MFHQ #1: Our “Xanadu” and you

Right around 15 years ago, C-U Blogfidential friend and former Champaign resident A.j. Michel invited contributors to write about how they internalized the airplane terrorist attacks on September 11, 2001, for the seventh issue of her ‘zine, Low Hug. A piece submitted by your soon-to-be humble editor contrasted the seeming calmness of the Sesquicentennial Neighborhood, through which he walked from home to work that day, and the ripple of disbelief he encountered once reaching the downtown offices of The Octopus. It had to sink into his system twice, that horrible news, once through discussion with his fellow staff members and again upon recognizing how its possible ramifications had already polarized an entire planet for several hours before he even learned of it. Retracing those steps on the way back to his apartment building, lovingly nicknamed “Building” due to hanging letters spelling out the obvious on an outer brick wall, he could not recall a single clue or anomaly that earlier might have tipped him off.

Mr. JaPan drew a reference to CITIZEN KANE in the piece by loosely aligning his domicile with “Xanadu,” the infamous hideaway of impresario Charles Foster Kane (Orson Welles) that kept the world at arm’s length and personal demons caged within. Better known today as the Secret MICRO-FILM Headquarters, our location is hardly akin to the dire metaphor expressed by Welles but it does harbor a few cinema skeletons du C-U! Followers can attest to how we’ve used objects, graphics, and ephemera from our collection to illustrate MICRO-FILM and everything Confidential. This evidence is easy to see on CUBlog; we did not work overtime in the last few weeks to locate the vintage visuals added to recent posts – this “Atomic Movie Orgy” advert, that DEATH RIDERS poster, those Octopus festival tear sheets – because we already had them handy in one form or another at MFHQ, the leg work long accomplished. To verify local film history, material like this is necessary.

Soon, we will reach checkpoints on the Confidential timeline when we begin to implement changes in our editorial, some of which will be broached in a brand-new “In My Backyard” column this spring. One idea is a recurring feature that pictures artifacts we store at MFHQ and relays the stories behind their origin and acquisition. Such a series would be guaranteed to liven up the ol’ Weblog in an aesthetic sense, don’t you agree? As we get to work in the background, sorting through and selecting historic goodies to exhibit, we will front you a few “prequel” posts that share our recent experiences in amassing the kinds of curiosities we have filed away, boxed up, or hanging in plain sight. They will provide you with a rounded perspective on how knowledge and circumstance play their parts in locating items and determining what to do with them. Our inventory is hardly vast in volume but it is quite potent in juxtaposition. To sustain local film history, records like these are also necessary.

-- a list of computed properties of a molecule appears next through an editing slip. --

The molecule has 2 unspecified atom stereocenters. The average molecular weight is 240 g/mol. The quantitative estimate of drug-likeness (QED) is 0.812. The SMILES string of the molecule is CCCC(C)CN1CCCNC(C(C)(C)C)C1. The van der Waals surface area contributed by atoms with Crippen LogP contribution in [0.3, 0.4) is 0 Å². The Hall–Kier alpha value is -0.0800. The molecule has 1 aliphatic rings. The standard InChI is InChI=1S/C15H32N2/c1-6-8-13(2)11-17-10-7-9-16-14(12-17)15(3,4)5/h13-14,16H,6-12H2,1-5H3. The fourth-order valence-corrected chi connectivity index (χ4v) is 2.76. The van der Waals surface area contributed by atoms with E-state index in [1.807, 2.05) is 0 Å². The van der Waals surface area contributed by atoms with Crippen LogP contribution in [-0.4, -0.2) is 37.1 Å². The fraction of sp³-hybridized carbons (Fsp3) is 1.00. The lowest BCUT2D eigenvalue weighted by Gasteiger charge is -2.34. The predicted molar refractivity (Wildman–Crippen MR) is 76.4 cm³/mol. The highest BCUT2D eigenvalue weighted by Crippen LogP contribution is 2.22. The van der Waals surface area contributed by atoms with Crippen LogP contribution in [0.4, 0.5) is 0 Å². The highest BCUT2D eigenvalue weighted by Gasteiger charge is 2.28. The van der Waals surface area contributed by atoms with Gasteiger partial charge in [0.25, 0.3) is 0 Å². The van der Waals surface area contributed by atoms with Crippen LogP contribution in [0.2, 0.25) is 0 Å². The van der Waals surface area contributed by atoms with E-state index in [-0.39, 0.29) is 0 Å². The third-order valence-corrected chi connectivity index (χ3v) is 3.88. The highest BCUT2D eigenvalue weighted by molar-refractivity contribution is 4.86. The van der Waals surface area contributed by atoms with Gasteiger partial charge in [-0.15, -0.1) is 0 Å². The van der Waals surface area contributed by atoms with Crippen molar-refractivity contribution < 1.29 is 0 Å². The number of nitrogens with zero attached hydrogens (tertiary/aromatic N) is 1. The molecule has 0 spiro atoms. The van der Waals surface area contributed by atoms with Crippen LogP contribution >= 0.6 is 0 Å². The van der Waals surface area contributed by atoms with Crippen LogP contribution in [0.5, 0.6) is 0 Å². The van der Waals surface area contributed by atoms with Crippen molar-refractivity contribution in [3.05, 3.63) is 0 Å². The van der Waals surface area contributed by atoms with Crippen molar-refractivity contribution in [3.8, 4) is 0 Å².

We now arrive at a slightly awkward confession, dearest readers, which is partly the impetus for launching this series earlier than we had intended. Despite our best efforts to publish content on the regular from the dawn of MICRO-FILM to the present day, we have fallen behind in the upkeep of MFHQ itself. Simply put, the long-standing center of our independent culture bliss is in shambles. We’re daring to crack open our door – click on the “anonymous identity” shot above if you can stomach it – and admit this is what can occur after a few years’ worth of neglect. Fortunately, a fresh influx of organization should bring it back up to snuff, but it will require plenty of sweat equity for us to restore order to a space we once inhabited and utilized almost every single day. Expect us to sacrifice upcoming CUBlog time to push this process along even though we’d rather be spending it with you in the real, reel, and virtual realms. To preserve local film history, a controlled environment is necessary as well.

~ Jason Pankoke

p.s. You can also expect us to commence the parceling out of MFHQ holdings later in 2017. Our pop culture purge will include hundreds of unopened and slightly used MICRO-FILM screeners along with numerous items from your humble editor’s personal collection that may or may not include DVDs, VHS, LaserDiscs, books, comics, magazines, toys, posters, memorabilia, and amateur film equipment at any given moment. We will be looking to recycle, donate, and sell at reasonable prices. Please do not contact us for itemized price lists or photographs at this time; just be aware a one-of-a-kind clearance is coming soon to the C-U. Thanks!


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